Closed networks sense an opening
That made him more cautious and less active on Facebook. Instead, he signed up for Between, an app for couples where he has been sharing photos and messages exclusively with his girlfriend.
“I like Between because it provides space only for the two of us,” said Lee. “[My friends] will be appalled to see me in these photos, but I don’t have to worry about the photos being seen and I am relieved.”
More Koreans are feeling wary and weary about exposing themselves on “open” Social Networking Services and are turning to more closed, intimate spaces.
NHN’s Band and Daum’s Camp are mobile platforms that are similar to the online cafes run by the country’s two major portal sites, where people exchange information only among those with membership.
Band has seen rapid growth, with its number of downloads surpassing 20 million last month, only 14 months since its launch.
Camp, launched last year for Android and iOS operating systems, features the “Amity and Group Meeting,” where people meet for the first time offline and then maintain a network online. It accounts for the largest - 30 percent - of Camp users, said Daum.
“Our user base has strengthened significantly compared to the early days,” said Kang Yu-kyeong of Daum’s corporate communications team.
Familybook, developed by Hansigan.com, shares messages and photos among family members. “Familybook only allows users to invite and permit selected family members to a group, preventing users from frustrations caused by automatically and randomly added friends getting access to large portions of private postings,” the company said.
The app especially enables users to separately manage their own families and in-laws, grabbing the attention of married women who feel uncomfortable when in-laws send friend requests they don’t want to accept but can’t refuse.
About 50,000 users are registered on Familybook, and a cumulative 200,000 downloads have been made since its launch in January 2012, according to the Cha Hong-gyun of Hansigan.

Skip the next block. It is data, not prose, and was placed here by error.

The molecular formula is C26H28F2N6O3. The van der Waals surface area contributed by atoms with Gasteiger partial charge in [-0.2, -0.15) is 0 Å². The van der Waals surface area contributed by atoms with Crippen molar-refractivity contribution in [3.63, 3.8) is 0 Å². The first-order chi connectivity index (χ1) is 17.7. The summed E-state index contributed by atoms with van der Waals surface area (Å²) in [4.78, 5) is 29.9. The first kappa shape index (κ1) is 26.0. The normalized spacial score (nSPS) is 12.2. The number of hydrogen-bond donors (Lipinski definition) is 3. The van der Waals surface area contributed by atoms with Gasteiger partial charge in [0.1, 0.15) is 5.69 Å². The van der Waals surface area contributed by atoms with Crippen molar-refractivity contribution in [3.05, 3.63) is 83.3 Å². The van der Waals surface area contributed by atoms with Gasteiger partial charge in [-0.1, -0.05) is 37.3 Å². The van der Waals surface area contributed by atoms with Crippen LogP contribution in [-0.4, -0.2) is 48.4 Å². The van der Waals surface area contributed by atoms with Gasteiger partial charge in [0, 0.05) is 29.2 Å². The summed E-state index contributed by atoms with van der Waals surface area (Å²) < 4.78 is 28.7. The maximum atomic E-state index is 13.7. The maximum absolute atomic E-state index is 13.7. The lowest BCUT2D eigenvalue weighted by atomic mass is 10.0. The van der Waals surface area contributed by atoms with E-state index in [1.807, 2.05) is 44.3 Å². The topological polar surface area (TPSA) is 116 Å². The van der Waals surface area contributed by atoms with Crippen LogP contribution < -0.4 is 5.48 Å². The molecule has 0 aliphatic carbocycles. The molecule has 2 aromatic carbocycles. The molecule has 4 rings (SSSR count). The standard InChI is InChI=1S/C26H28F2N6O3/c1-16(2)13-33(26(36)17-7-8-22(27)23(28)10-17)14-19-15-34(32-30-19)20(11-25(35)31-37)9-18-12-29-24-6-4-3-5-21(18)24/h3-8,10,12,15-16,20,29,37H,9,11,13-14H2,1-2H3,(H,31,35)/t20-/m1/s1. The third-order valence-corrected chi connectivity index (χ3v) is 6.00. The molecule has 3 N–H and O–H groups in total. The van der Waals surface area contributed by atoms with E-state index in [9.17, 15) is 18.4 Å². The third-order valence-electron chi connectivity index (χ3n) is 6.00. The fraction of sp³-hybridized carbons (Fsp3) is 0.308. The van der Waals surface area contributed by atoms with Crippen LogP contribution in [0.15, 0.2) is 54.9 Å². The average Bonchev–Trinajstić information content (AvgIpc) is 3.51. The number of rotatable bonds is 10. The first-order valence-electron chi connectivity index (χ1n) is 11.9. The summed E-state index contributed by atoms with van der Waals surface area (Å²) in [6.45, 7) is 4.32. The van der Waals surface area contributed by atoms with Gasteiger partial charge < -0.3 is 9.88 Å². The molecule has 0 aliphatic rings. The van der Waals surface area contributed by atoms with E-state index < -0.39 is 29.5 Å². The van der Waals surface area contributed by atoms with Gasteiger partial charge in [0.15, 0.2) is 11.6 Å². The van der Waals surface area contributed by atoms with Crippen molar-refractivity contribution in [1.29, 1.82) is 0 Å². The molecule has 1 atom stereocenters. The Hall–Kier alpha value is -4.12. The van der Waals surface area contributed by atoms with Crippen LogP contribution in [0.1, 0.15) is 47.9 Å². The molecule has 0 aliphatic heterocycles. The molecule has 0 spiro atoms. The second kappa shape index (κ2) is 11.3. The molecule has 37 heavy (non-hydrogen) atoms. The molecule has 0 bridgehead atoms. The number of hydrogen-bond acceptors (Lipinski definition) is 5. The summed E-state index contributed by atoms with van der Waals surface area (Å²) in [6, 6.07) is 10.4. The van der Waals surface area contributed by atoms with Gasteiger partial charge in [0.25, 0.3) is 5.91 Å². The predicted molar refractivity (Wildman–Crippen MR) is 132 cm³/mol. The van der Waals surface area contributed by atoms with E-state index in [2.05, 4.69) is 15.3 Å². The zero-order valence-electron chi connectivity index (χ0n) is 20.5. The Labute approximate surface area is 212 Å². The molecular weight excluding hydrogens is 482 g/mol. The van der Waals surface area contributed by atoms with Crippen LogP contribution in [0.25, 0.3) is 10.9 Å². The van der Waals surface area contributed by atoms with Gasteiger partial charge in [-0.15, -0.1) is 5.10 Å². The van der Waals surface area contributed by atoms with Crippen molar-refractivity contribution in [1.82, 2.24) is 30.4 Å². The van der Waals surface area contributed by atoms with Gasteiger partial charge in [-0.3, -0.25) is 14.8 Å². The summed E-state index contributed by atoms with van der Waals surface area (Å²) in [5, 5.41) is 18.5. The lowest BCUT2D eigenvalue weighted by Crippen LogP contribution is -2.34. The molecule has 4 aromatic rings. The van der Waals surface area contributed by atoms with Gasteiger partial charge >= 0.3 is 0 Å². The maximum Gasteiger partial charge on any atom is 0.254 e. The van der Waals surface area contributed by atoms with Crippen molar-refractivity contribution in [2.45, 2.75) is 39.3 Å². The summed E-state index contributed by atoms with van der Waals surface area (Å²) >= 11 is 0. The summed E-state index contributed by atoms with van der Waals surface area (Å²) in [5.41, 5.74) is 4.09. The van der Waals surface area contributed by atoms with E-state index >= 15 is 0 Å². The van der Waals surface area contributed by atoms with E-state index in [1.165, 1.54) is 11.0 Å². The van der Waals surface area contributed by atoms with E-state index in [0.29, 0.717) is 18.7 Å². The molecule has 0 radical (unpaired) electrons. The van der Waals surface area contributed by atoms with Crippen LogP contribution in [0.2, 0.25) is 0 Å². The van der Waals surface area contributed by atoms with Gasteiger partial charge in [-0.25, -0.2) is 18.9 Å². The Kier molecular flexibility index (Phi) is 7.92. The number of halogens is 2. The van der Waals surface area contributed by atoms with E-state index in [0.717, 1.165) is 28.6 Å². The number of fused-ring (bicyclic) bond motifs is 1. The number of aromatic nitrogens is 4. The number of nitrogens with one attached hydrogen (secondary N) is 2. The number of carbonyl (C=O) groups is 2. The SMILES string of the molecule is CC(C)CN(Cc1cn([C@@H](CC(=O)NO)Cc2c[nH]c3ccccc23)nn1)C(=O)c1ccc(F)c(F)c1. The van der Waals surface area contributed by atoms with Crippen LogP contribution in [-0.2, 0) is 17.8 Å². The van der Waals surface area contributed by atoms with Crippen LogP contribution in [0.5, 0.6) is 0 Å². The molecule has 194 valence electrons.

Between, an application exclusively for couples, was the first of its kind in the world, according to the Korean developer, VCNC. Similar apps have been developed since in the United States and UK, such as Duet, Couple and Avocado. Kooki provides a similar service in Korea.
VCNC, which surpassed 4 million downloads in August, says 35 percent of its user base is from foreign markets like Japan, Southeast Asia and China.
Kakao also launched a closed networking application called Kakao Group in early September. SK Communications developed an SNS app, Daybe, which limits the number of “friends” to 50.
Closed SNS, although their recent marked growth is based on mobile platforms, is nothing new to Korean online users.
“Korean SNS culture developed from a closed model, like Cyworld, and while most users later moved on to open models from other countries like Facebook and Twitter, the demand for a closed model always existed,” said Kim Pil-soo of Hyundai Research Institute.
Kim said the closed SNS will maintain its appeal for those fatigued by overexposure on open SNS, but it is unlikely to overtake the latter.
“I think the two kinds will exist together to satisfy distinct demands,” he said.
The closed environment also can limit the room for mass advertising, leaving those companies to come up with a business model. VCNC, the developer of Between, said the company is seeking a transformation from private spaces for the couples to a platform, which could involve marketers to raise profitability.
Many former closed-type SNS that were popular among Koreans, such as “I Love School,” an online school reunion, went the way of the dinosaur because they failed to make money.
“Unless SNS finds a smart focus and develops a profit-creating model, many of those closed SNS services could prove to be just a fad,” said Jeong Sae-bom, vice president of Fast Track Asia, a start-up investor.
BY MOON GWANG-LIP, KIM JI-YOON [firstname.lastname@example.org]
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